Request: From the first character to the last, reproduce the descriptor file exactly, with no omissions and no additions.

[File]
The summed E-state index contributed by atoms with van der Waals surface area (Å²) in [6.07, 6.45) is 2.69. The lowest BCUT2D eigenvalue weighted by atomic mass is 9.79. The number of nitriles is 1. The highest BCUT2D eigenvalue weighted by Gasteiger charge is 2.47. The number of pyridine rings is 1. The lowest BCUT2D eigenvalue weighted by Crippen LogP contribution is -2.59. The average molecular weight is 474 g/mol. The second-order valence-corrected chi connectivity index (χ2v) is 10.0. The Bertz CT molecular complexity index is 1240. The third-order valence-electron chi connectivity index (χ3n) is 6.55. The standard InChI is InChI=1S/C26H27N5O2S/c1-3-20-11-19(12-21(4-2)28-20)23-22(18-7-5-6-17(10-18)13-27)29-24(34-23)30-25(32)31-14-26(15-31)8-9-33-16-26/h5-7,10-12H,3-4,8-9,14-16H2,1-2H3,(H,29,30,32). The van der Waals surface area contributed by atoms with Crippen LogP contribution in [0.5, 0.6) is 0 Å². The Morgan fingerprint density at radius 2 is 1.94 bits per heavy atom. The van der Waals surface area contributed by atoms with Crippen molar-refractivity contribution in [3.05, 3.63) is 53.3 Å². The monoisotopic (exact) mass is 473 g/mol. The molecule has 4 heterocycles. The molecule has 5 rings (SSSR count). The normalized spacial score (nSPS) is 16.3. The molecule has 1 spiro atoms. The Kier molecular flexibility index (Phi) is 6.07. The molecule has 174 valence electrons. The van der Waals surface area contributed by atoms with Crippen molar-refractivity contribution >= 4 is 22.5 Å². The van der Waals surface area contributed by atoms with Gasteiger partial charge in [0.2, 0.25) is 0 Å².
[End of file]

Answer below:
The summed E-state index contributed by atoms with van der Waals surface area (Å²) in [6.07, 6.45) is 2.69. The lowest BCUT2D eigenvalue weighted by atomic mass is 9.79. The number of nitriles is 1. The highest BCUT2D eigenvalue weighted by Gasteiger charge is 2.47. The number of pyridine rings is 1. The lowest BCUT2D eigenvalue weighted by Crippen LogP contribution is -2.59. The average molecular weight is 474 g/mol. The second-order valence-corrected chi connectivity index (χ2v) is 10.0. The Bertz CT molecular complexity index is 1240. The third-order valence-electron chi connectivity index (χ3n) is 6.55. The standard InChI is InChI=1S/C26H27N5O2S/c1-3-20-11-19(12-21(4-2)28-20)23-22(18-7-5-6-17(10-18)13-27)29-24(34-23)30-25(32)31-14-26(15-31)8-9-33-16-26/h5-7,10-12H,3-4,8-9,14-16H2,1-2H3,(H,29,30,32). The van der Waals surface area contributed by atoms with Crippen LogP contribution in [0.5, 0.6) is 0 Å². The Morgan fingerprint density at radius 2 is 1.94 bits per heavy atom. The van der Waals surface area contributed by atoms with Crippen molar-refractivity contribution in [3.05, 3.63) is 53.3 Å². The monoisotopic (exact) mass is 473 g/mol. The molecule has 4 heterocycles. The molecule has 5 rings (SSSR count). The normalized spacial score (nSPS) is 16.3. The molecule has 1 spiro atoms. The Kier molecular flexibility index (Phi) is 6.07. The molecule has 174 valence electrons. The van der Waals surface area contributed by atoms with Crippen molar-refractivity contribution >= 4 is 22.5 Å². The van der Waals surface area contributed by atoms with Gasteiger partial charge in [0.2, 0.25) is 0 Å².